Black Lives Matter leaders sued over Baton Rouge police shooting
(Reuters) – A police officer was wounded in a shootout in Baton Rouge, Louisiana last year, which left three dead officers chasing the leaders of the Black Friday Lives Friday issue, accusing them of fomenting the violence that spurred the attack.
The lawsuit filed in a federal court in Louisiana named DeRay McKesson and four other black lives leaders matter as defendants and sought at least $ 75,000 in damages.
It was the birthday of one of the deadliest days in the modern history of the United States for law enforcement. On July 7, 2016, a black man angered by what he saw as a racial bias within the United States police, launched a downtown Dallas shooting attack, in which five officers were deployed during a demonstration convicting the shooting In the black men’s fountain.
McKesson was not immediately available for comment and leaders Black Lives Matess have denied allegations that his movement promotes violence against the police.
Approximately 10 days after the filming of Dallas, ex old decorated of the United States. The Navy sergeant opened fire on the police in Baton Rouge, killing three officers.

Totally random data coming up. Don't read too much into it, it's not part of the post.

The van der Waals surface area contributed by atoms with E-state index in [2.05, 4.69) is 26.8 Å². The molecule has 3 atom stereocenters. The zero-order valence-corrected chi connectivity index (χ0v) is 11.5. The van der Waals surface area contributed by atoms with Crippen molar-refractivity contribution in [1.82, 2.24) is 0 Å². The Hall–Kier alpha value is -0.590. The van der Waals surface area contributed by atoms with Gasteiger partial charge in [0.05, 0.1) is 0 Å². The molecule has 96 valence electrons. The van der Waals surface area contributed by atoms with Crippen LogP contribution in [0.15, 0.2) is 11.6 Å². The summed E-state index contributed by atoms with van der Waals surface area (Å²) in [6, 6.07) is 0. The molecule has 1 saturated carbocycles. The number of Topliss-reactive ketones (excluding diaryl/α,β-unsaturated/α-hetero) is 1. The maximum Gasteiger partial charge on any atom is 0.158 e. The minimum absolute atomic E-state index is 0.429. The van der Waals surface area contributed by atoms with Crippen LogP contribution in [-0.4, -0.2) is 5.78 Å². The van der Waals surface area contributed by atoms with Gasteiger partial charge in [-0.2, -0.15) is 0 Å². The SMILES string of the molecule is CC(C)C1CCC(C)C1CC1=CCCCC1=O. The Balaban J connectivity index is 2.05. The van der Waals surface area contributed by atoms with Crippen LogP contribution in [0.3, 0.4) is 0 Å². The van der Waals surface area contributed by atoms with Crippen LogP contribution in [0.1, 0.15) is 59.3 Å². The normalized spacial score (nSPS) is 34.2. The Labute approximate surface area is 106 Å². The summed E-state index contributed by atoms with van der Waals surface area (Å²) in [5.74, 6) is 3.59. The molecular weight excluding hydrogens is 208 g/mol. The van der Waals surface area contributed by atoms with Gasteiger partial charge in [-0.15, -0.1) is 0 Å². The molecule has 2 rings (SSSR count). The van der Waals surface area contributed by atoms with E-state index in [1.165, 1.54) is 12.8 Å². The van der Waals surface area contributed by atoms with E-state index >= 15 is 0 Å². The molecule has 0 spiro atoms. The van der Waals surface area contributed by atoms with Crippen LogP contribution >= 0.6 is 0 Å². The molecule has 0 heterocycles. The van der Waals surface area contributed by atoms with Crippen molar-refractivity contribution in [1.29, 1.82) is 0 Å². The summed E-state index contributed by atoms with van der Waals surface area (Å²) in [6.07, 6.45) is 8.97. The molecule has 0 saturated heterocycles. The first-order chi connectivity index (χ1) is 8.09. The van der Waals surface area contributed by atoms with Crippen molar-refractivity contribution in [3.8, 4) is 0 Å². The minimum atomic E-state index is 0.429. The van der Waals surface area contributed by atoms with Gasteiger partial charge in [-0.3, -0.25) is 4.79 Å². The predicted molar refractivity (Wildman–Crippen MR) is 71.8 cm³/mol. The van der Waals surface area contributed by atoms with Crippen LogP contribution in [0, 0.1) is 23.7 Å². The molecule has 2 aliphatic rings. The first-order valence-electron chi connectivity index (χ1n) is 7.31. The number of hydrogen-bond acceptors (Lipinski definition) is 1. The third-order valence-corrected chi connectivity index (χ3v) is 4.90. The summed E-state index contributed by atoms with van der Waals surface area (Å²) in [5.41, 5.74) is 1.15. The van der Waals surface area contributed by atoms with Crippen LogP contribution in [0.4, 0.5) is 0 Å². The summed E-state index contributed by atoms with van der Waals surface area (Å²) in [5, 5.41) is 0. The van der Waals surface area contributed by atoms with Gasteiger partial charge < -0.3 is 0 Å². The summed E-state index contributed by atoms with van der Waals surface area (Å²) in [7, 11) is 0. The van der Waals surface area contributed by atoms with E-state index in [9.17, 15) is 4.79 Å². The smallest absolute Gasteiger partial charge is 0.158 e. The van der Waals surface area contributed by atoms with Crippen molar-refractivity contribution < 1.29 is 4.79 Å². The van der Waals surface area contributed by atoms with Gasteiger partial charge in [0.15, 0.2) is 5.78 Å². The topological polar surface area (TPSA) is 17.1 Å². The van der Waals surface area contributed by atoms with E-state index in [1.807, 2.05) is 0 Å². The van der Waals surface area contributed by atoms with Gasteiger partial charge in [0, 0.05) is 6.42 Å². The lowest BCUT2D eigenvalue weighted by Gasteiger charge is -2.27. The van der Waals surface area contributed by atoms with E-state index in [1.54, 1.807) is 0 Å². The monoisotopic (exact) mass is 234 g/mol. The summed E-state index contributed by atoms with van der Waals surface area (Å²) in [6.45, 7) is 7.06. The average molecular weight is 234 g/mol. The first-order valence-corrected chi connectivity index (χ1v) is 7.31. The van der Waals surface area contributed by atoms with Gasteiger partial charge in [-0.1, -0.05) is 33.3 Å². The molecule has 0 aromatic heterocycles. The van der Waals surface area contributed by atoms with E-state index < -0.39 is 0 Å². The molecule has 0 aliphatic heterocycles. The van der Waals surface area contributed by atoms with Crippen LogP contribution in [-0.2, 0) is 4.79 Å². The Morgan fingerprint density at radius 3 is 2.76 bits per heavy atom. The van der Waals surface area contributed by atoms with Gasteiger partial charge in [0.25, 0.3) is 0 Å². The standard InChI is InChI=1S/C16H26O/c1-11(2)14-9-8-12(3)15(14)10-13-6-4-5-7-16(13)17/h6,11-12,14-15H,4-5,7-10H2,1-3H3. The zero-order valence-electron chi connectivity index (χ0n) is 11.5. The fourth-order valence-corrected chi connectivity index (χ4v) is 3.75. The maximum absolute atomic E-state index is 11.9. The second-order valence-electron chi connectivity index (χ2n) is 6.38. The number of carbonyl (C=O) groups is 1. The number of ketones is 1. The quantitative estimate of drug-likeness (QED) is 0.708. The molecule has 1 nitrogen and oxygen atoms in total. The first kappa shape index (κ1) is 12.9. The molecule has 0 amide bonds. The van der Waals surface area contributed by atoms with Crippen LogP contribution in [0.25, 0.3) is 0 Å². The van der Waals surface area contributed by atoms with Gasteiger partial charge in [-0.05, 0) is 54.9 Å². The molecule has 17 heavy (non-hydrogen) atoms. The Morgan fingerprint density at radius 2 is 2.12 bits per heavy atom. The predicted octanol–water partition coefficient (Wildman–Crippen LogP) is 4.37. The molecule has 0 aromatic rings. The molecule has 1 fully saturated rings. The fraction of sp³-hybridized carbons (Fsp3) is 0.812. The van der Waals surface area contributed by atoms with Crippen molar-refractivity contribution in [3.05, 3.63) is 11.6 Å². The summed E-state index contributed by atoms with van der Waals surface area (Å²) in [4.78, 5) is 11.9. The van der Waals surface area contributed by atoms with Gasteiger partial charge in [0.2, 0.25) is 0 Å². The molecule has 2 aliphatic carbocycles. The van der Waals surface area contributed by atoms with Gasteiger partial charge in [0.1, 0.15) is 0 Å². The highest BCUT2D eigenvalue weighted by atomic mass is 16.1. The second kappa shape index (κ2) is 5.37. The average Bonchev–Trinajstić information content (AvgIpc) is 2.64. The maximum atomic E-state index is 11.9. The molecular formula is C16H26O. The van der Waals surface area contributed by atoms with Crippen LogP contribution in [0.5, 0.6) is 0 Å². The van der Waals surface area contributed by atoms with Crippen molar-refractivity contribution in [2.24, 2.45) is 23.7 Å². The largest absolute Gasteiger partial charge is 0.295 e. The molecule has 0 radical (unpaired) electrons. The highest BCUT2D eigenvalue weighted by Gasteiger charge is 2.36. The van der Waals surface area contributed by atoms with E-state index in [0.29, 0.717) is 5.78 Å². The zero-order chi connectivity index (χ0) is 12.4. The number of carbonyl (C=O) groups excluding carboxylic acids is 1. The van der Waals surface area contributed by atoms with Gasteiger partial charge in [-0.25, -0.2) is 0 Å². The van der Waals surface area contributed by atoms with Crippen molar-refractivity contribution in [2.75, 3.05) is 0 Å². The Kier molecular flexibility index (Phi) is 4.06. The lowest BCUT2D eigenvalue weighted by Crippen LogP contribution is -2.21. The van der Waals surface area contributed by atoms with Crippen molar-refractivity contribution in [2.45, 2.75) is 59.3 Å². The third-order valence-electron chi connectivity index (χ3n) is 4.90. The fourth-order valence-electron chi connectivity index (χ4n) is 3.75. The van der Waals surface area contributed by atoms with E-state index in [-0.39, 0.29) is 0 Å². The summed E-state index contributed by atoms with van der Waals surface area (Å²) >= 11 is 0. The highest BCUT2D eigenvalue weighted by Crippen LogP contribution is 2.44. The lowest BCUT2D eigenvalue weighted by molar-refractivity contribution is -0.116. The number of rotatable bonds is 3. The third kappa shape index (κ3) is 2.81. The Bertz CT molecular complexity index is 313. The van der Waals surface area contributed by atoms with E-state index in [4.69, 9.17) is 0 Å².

Baton Rouge was hit by waves of protests after two police officers earlier this month killed a black man, Alton Sterling, in suspicious circumstances. The incident was captured on video and sparked a national debate.
The injured officer in Baton Rouge, who was not identified in the lawsuit, was killed by “a person who protested violently against the police, and the violence was due in part or by the address and by ‘BLACK LIVE THE MATTER'” said the file .
Gavin Long, a black gunman who killed Baton Rouge agents and was shot later identified himself as a member of an essentially anti-white, essentially sovereign, African-American group, according to the documents.
Last year, McKesson and two other activists sued the Baton Rouge police department and other officials during the arrest of about 200 demonstrators during the mostly peaceful demonstrations on police killings.